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Arts & EventsCup Crazy Concert

Cup Crazy Concert

Cup Crazy Concert

Photos by Kamara Morozuk

For many hot blooded Canadian kids who lace up a pair of skates on a cold winter morning and head out to the old town pond the dream is as bright as the sun glistening off the snow banks: stepping over the boards in the NHL. Those who get that far trade one dream in for another: hoisting the biggest prize in the game high over their heads for just one victory lap around the ice. Of course, less hot blooded Canadian kids dream of one day playing a concert in front of said prize but last night Kevin Bazinet, Bobby Bazini, The Sheepdogs and Metric got to perform before the shimmering spectator and nobody was bothered by being upstaged by the silver ware.

This, after all, was a show all about the Stanley Cup.

Celebrating 125 years since Lord Stanley of Preston had it commissioned, the cup sat in the spotlight glow in the centre of Canada Tire Centre, it’s glimmer hard to miss as it was the brightest thing in the arena. The cup’s anniversary is just one of three milestones celebrated in hockey this year with 2017 also being the centennial of the NHL and the hometown Sen’s 25th season.

The evening’s tribute concert was just one of the events over 5 days of celebration that was kicked off by the announcement Friday morning that Ottawa will host a Heritage Classic game between the Senators and Montreal Canadians. Today, steps away from the birthplace of the game’s Grail, ground will be broken on Sparks Street, the site of the future landmark to the cup.

Hosted by sports anchor Chantal Machabée and NHL historian Liam Maguire, the show included intermittent breaks between performances where video compilations were played of the cup’s history and stories were shared by those who’ve held it. Hockey greats Guy LaFleur, Mike Bossy, Bernie Parent, Dave Keon, Frank Mahovlich and Bryan Trottier each made their way through the crowd to relive past glory. Between them they have won 27 cups.

“It’s something that we can share with the hockey fans who cheered for us, obviously hockey fans across Canada,” Trottier, who won two cups with the New York Islanders and two with the Pittsburgh Penguins, said eyeing the trophy next to him.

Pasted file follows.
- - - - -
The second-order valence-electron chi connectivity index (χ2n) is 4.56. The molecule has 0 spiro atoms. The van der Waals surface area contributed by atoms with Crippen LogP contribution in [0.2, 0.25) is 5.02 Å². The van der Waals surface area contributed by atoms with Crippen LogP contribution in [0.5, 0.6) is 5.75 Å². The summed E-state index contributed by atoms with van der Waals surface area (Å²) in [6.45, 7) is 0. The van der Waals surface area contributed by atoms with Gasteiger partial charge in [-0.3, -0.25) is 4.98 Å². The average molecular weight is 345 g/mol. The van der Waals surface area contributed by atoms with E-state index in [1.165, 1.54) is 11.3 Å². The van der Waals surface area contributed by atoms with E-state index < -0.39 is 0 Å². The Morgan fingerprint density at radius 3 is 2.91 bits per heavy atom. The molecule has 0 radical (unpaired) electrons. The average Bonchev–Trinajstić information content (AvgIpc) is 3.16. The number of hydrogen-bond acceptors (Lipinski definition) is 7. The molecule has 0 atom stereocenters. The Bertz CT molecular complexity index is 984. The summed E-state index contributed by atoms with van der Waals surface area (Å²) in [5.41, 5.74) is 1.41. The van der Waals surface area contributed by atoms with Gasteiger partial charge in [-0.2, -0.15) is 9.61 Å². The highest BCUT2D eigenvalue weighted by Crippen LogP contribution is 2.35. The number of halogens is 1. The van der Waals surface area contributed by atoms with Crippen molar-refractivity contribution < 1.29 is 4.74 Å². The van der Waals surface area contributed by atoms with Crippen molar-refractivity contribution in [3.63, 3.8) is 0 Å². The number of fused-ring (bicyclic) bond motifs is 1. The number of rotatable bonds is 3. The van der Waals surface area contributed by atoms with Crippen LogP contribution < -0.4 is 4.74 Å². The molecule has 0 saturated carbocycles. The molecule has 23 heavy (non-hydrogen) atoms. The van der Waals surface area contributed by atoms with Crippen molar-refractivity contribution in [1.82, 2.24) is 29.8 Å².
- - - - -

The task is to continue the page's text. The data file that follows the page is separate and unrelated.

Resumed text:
“There’s an appreciation for wonderful achievements like that. We look back now. At the time we didn’t reflect much because we were living it but the older we get the more we like to reminisce so bring it on!”

“It was just an emotional moment when we finally won that game,” reflected Keon who was part of the Toronto Maple Leaf’s dominating run in the 1960s that saw them win 4 cups.

Clips of some of the best moments in the history of the cup showed names now etched into the trophy. Howe, Orr, Richard, Hull, Lemieux  and Gretzky brought the most applause from those gathered with number 99 getting a standing ovation even if he The Great One wasn’t actually in attendance. The videos also showed that old rivalries never die with fans of both the Habs and Leafs taking turns cheering and jeering each other’s respective clips.

La Voix winner Kevin Bazinet started off the music portion of the evening with his older brother Bobby Bazini picking up where his younger sibling left off. Pausing only for a moment in his short set to say how fantastic it was performing in front of the cup, Bazini hit all the right notes with the crowd by breaking into singles like “Blood’s Thicker Than Water” and “C’est la vie”.  

For Ottawa’s hockey fans, this may not have been the most preferred way to bring the cup to the city but, that night, they took what they could get. Canadian Tire Centre security had their work cut out for them during the music sets as devoted fans eager to get a selfie with the cup causally strolled up the steps to the mini-stage in the centre of the arena for a few quick poses before being ushered off the stage. Well, at least nobody was kicking the thing into the canal!

Glow sticks that flashed around the arena all night quickly turned to drum sticks as the first unsigned band to make the cover of Rolling Stone took the stage. If 70’s guitar rock ever died, it was reincarnated as The Sheepdogs!

Before Metric closed off the evening, the Saskatchewan guitar rockers cut through the arena with a chainsaw whir of power chords and beautiful feedback opening with “Feeling Good” and closing with “I Don’t know”. The band only eased off their rock and roll onslaught for frontman Ewan Currie to show his appreciation for the guest of honor:

“It’s good to be in the same room as the Stanley Cup, baby! We’re from Saskatchewan so we don’t have any hockey teams.”

For 125 years old, Lord Stanley’s Cup never looked better!

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